A unique consideration for surveys with a longitudinal panel design is whether those who participate in subsequent waves of the survey differ from those who refuse to participate again or are unable to be recontacted. Sixty-one percent of Wave 1 respondents completed the Wave 2 survey, and while there are some differences in the unweighted demographics of those who completed Wave 2 and the full Wave 1 sample, these differences are corrected for by weighting. As shown in the table below the total weighted distributions are similar for Wave 1 and Wave 2 for age, gender, race/ethnicity, self-reported health status, disability status, party identification, education and income. See the Wave 2 Attrition Appendix for more information on attrition.

Unweighted Weighted
Percentage Point Wave
Percentage Point
Difference (W1 – W2) Difference (W1 – W2)
Male 48% 44% 4 54% 53% 1
Female 52 56 -4 46 47 -1
White 27 32 -5 26 27 -1
Black 7 8 -1 5 6 -1
Hispanic 58 52 6 56 55 1
Other Race 8 7 1 12 12 0
18 to 29 23 18 5 33 32 1
30 to 39 21 21 0 24 24 0
40 to 49 22 22 0 21 21 0
50 to 64 35 39 -4 22 24 -2
HS or less 57 53 4 58 57 1
Some college 28 31 -3 29 30 -1
College Grad+ 15 16 -1 12 13 -1
Phone status
Landline 49 54 -5 42 44 -2
Cell 51 46 5 58 56 2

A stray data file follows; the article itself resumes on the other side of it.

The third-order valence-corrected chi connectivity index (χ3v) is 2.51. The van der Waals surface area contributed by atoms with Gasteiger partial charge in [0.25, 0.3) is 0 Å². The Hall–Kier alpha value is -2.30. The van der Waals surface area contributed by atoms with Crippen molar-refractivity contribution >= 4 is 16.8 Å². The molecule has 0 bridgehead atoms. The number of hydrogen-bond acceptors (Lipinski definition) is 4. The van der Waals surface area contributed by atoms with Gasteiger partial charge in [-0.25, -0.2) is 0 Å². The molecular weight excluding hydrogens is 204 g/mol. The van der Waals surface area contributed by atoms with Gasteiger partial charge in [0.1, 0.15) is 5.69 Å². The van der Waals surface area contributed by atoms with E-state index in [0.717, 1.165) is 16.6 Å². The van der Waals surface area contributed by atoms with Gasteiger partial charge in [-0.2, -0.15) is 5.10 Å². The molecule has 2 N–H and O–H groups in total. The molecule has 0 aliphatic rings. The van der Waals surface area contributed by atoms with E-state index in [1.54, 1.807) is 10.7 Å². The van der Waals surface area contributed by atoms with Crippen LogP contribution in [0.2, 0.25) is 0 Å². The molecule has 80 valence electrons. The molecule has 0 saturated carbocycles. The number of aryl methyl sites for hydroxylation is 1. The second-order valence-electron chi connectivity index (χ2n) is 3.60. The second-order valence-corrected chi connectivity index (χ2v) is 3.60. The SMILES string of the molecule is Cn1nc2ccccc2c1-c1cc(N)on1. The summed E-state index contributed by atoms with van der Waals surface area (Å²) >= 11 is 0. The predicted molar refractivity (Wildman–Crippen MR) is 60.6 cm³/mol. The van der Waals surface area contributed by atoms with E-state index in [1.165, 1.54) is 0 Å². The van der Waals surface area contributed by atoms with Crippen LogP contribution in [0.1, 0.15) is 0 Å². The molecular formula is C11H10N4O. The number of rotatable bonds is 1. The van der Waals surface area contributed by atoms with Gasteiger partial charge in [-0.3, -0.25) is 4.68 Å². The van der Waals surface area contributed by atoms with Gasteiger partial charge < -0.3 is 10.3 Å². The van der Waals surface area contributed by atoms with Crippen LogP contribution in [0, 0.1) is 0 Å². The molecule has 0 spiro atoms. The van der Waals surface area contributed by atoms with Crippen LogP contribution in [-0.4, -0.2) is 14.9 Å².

Marital status
Married 33 32 1 37 37 0
Not Married 67 68 -1 62 63 -1
Family income
<138% FPL 60 59 1 52 53 -1
138%-400% FPL 30 32 -2 36 35 1
400%+ 5 5 0 7 7 0
Language of interview
English 63 68 -5 65 67 -2
Spanish 37 32 5 35 33 2
Resident status
Citizen/legal immigrant 79 82 -3 78 79 -1
Undocumented immigrant 20 16 4 21 19 2
Party identification
Republican 11 12 -1 11 12 -1
Democrat 35 36 -1 32 31 1
Independent 35 34 1 37 38 -1
Other 9 8 1 9 9 0

Another consideration for panel surveys is the potential for “sensitization effects,” that is, what effect returning to the same people about the same topics has on their experiences or views. For example, after taking the baseline survey that covered many aspects of the coverage expansions under the ACA, were people more likely to seek out information about health insurance and enroll than they would have been otherwise? While there is no direct way to measure this effect on this survey, other analyses have found that these effects are minimal and short-lived2 and we do not believe they would have had a substantial impact on results presented here, particularly given all the other media coverage, advertising, and outreach targeted at this population during the fall and winter of 2013 and 2014.